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Marion Zimmer Bradley's Sword and Sorceress XXI [Mass Market Paperback]

Marion Zimmer Bradley , Diana L. Paxson
3.0 out of 5 stars  See all reviews (1 customer review)

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Product details

  • Mass Market Paperback: 320 pages
  • Publisher: Daw Books (31 Oct 2004)
  • Language: English
  • ISBN-10: 075640195X
  • ISBN-13: 978-0756401955
  • Product Dimensions: 17 x 10.7 x 2.3 cm
  • Average Customer Review: 3.0 out of 5 stars  See all reviews (1 customer review)
  • Amazon Bestsellers Rank: 1,734,319 in Books (See Top 100 in Books)

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Most Helpful Customer Reviews
9 of 9 people found the following review helpful
3.0 out of 5 stars 24 short stories 4 July 2005
By humanitysdarkerside VINE VOICE
Format:Mass Market Paperback|Verified Purchase
In all of these stories women are the protagonists. The stories are short and easy to get through. The themes are about magic or about sword fighting and sometimes about both. The heroines are all types of people, both strong and weak. The one I enjoyed the most was the one called "Oulu".
The book was fine. I guess one problem with short stories is that the plot is difficult to develop in such a short amount of space. Though the beginning and end is there, somehow the meat of the story was missing from some of them. In other stories, this was not a problem - as with Oulu where the main character is a card reader not everyone wants to leave their village.
I'm not certain I would recommend this book. It's OK, but not one that will remain in my bookshelf.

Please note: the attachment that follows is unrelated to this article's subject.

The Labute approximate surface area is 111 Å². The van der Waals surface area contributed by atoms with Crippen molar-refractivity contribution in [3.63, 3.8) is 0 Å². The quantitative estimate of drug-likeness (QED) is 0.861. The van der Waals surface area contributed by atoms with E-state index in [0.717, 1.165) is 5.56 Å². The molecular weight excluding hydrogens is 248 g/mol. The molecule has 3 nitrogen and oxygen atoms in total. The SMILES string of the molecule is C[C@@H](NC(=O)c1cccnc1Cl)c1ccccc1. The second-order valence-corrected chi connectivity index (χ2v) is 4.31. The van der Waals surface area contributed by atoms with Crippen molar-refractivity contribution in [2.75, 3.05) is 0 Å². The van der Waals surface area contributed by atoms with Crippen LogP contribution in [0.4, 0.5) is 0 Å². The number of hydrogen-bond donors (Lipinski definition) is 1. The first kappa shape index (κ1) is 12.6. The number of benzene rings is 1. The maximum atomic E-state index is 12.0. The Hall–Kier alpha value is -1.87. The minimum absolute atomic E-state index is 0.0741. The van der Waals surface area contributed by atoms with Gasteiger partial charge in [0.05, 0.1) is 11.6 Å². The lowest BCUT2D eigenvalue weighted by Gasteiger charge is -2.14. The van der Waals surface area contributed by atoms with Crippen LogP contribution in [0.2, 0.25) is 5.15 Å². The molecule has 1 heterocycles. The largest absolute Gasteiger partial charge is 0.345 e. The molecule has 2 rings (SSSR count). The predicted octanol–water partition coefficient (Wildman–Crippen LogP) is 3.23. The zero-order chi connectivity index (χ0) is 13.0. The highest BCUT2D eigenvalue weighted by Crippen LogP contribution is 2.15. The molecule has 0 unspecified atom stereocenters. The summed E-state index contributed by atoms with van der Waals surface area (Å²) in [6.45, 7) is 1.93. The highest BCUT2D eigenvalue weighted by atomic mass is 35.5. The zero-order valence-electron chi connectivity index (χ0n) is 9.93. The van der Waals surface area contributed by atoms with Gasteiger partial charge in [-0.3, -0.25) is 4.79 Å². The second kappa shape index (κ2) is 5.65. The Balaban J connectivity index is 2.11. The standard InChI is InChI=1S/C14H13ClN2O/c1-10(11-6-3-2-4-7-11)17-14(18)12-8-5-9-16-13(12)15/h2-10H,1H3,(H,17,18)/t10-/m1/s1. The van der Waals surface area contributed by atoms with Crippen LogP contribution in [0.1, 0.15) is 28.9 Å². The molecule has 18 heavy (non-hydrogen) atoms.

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Amazon.com: 4.5 out of 5 stars  6 reviews
11 of 12 people found the following review helpful
5.0 out of 5 stars A Pleasing Collection of Tales 7 Feb 2005
By Merry Simmons - Published on Amazon.com
Format:Mass Market Paperback
The most recent incarnation of this perennial favorite continues the strong tradition of the Sword and Sorceress series. This anthology offers a wide variety of settings and magical systems that should meet any fantasy reader's desires. Those devoted to chicks in chain mail should take note, however; this particular volume is much more "soceress" than "sword."

The short stories that I found most memorable are: "Spell of the Sparrow" for its original magic system; "Child's Play" for its unanticipated ending; "Necessity and the Mother" for the on-target spoof of town governance; "Rose in Winter" for its haunting love story of wrong choices; and "Skin Trade" for its original magic.

Anyone who enjoys fantasy with strong heroines should find this a welcome addition of her library.
9 of 10 people found the following review helpful
5.0 out of 5 stars Another good anthology 29 Jan 2005
By Fred Camfield - Published on Amazon.com
Format:Mass Market Paperback
This is another collection in the Sword and Sorcerers series of anthologies. For those who like fantasy, Diana L. Paxson has put together a collection of 22 short stories and one poem. These all involve women in various settings. Like most collections, you will find some that you favor over others. The last one in the collection ("Love Potion No. 8 1/2," by Marilyn A. Racette) reminds me of stories written by the late Dr. Asimov about a helpful demon that tried to please people (be careful what you wish for). A couple of the stories are a little surreal, and plots vary considerably although they are in the realm of fantasy. I particularly liked "Necessity and the Mother," by Lee Martindale, as it illustrates how politicians pass some ill conceived laws. I also especially liked "Child's Play", by Esther M. Freisner. It would be difficult to rate the others in order of preference.